Patients with Parkinson disease who experience visual impairment were found to be more prone to behavioral issues such as depression and anxiety, as well as dementia and death, according to study findings.
Patients with Parkinson disease (PD) who experience visual impairment were found to be more prone to behavioral issues such as depression and anxiety, as well as dementia and death, according to study findings published in Movement Disorders.
The increased risk of vision and eye issues in patients with PD (PwP) compared with the general population has been highlighted in prior research, with 1 study indicating that 82% of surveyed PwP reported 1 or more ophthalmologic symptoms versus 48% of those without PD.
This distinct risk could prove detrimental to PwP as researchers note that visual impairment in the general population is associated with hip fracture, depression, anxiety, and dementia. Added to the complexity of a movement disorder such as PD, those with vision issues and PD may be at further risk.
Researchers sought to better assess implications of visual impairment among PwP as they note a lack of data on prevalence, outcomes, and health care utilization. They performed a cross-sectional analysis of all Medicare beneficiaries with complete data in 2014 and longitudinal analysis of beneficiaries with PD from 2010 to 2014.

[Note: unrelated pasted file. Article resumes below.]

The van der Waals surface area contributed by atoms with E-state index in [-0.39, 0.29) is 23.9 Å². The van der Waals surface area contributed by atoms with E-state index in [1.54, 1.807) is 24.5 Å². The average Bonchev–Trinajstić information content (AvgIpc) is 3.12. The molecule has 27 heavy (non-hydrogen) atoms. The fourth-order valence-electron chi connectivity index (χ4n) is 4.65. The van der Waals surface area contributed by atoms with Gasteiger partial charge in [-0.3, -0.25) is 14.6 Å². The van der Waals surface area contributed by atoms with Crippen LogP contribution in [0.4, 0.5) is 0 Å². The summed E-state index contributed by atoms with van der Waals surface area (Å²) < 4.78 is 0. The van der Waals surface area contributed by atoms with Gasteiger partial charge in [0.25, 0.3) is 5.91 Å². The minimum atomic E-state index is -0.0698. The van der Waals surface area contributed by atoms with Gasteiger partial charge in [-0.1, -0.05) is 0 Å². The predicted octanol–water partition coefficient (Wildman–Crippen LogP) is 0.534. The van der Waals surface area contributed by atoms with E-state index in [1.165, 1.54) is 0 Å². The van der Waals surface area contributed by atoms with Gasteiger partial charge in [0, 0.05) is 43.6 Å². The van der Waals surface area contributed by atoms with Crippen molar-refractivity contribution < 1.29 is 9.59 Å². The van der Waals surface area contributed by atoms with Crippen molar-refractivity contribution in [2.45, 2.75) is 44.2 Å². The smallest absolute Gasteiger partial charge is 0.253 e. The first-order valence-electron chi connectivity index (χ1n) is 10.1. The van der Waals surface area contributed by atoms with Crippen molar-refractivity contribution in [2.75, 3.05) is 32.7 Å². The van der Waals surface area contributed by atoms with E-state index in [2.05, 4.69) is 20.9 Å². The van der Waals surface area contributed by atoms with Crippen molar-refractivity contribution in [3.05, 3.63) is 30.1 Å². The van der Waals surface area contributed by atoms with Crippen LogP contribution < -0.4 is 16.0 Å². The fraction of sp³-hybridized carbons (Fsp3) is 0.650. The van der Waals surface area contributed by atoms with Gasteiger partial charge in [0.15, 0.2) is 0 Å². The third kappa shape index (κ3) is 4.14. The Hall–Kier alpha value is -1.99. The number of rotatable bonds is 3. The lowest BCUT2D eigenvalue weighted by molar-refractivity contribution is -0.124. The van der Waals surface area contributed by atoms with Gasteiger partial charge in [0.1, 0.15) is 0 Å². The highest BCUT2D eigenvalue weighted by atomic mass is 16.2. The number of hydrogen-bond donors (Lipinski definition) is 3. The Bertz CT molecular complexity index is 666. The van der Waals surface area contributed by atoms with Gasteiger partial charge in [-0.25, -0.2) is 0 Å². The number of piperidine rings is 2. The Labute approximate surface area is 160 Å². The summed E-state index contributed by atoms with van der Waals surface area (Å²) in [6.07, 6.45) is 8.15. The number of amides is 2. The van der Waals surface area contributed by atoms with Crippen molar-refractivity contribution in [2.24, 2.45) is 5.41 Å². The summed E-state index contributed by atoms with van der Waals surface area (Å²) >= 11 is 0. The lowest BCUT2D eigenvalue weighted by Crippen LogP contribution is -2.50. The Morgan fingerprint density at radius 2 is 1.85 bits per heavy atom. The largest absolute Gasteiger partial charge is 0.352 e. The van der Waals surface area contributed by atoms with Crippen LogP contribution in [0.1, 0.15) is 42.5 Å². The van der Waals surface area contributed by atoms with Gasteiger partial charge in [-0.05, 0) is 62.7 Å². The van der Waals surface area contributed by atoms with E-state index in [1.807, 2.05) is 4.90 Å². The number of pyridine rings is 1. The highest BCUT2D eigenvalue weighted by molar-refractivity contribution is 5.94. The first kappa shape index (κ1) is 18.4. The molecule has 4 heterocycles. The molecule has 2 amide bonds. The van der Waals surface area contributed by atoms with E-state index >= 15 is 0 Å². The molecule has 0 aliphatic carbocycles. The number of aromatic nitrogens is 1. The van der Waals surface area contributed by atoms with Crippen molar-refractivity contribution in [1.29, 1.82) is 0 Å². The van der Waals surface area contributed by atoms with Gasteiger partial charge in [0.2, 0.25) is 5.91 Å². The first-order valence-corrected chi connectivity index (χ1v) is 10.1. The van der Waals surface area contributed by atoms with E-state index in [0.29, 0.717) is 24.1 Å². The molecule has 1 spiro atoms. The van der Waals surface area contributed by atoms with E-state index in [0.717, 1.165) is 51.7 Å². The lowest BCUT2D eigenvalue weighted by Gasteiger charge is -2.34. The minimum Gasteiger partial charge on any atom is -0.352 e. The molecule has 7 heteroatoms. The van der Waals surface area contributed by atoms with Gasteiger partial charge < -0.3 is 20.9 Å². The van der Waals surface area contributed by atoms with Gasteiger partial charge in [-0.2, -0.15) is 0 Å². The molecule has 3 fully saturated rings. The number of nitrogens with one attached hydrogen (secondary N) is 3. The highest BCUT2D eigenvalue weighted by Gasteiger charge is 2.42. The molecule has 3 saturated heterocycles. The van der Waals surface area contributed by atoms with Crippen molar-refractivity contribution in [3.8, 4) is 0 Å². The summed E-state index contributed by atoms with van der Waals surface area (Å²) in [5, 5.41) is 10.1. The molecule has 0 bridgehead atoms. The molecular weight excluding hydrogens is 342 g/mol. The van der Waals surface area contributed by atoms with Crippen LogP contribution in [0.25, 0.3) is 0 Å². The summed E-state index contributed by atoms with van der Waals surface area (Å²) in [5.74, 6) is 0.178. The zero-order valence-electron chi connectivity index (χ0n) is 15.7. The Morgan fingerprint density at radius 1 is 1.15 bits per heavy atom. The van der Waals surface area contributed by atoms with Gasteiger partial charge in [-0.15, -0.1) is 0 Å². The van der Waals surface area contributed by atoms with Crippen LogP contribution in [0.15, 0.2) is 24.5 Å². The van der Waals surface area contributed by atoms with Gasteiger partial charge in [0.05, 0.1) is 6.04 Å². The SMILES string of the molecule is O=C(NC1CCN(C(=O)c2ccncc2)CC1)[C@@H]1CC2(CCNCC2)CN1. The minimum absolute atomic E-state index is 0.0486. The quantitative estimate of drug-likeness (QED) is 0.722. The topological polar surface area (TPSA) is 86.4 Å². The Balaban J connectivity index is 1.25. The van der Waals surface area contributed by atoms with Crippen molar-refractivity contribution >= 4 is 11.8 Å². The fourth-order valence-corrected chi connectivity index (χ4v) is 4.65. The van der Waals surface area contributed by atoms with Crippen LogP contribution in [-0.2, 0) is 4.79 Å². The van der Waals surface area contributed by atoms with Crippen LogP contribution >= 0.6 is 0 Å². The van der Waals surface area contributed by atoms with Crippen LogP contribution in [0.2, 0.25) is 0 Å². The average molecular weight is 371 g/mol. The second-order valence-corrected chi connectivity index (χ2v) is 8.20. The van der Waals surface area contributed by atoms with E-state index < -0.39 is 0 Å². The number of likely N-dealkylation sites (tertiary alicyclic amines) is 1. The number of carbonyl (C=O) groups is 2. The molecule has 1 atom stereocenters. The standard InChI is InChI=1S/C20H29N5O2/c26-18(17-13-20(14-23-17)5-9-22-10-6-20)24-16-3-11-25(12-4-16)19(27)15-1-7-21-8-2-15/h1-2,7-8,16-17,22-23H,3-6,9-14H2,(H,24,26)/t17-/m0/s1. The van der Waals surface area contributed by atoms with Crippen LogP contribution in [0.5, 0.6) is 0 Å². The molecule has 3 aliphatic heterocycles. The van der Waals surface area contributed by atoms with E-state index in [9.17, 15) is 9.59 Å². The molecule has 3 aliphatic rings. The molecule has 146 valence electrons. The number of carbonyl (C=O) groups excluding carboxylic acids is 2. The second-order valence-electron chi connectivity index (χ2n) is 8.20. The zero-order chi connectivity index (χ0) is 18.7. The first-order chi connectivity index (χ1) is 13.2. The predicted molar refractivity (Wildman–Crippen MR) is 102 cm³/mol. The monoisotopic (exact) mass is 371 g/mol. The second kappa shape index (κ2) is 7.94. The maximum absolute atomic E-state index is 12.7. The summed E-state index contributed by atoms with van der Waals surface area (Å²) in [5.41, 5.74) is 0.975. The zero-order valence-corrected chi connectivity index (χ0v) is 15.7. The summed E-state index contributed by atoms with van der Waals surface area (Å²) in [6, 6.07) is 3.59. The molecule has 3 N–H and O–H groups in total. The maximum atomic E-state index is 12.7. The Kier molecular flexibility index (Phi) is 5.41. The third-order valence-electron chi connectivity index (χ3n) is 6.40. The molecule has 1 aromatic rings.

In the study, researchers compared the prevalence of visual impairment using logistic regression and examined visual impairment and incident hip fracture, depression, anxiety, dementia, and death via Cox proportional hazards regression.
After evaluating a total of 26,209,997 Medicare beneficiaries in 2014, they found that visual impairment was significantly more prevalent among PwP (1.7%) than those without the condition (0.71%) (adjusted odds ratio = 1.60; 95% CI, 1.56-1.65).
In PwP with reported visual impairment, significantly increased hazard ratios (HR) were exhibited with depression (HR = 1.23; 95% CI, 1.14-1.32), anxiety (HR = 1.34; 95% CI, 1.24-1.43), dementia (HR = 1.28; 95% CI, 1.21-1.36), and death (HR = 1.49; 95% CI, 1.44-1.55).
As less than 60% of Medicare beneficiaries with PD (n = 542,224) were shown in the study to have a yearly eye exam, further investigation is still warranted to examine the full scope of negative PD-related outcomes. “Understanding the mechanisms for these relationships is important for guiding future interventions to improve health outcomes in PD,” concluded the study authors.
Hamedani AG, Abraham DS, Maguire MG, et al. Visual impairment is more common in Parkinson disease and is a risk factor for poor health outcomes. Mov Disord. Published online July 14, 2020. doi:10.1002/mds.28182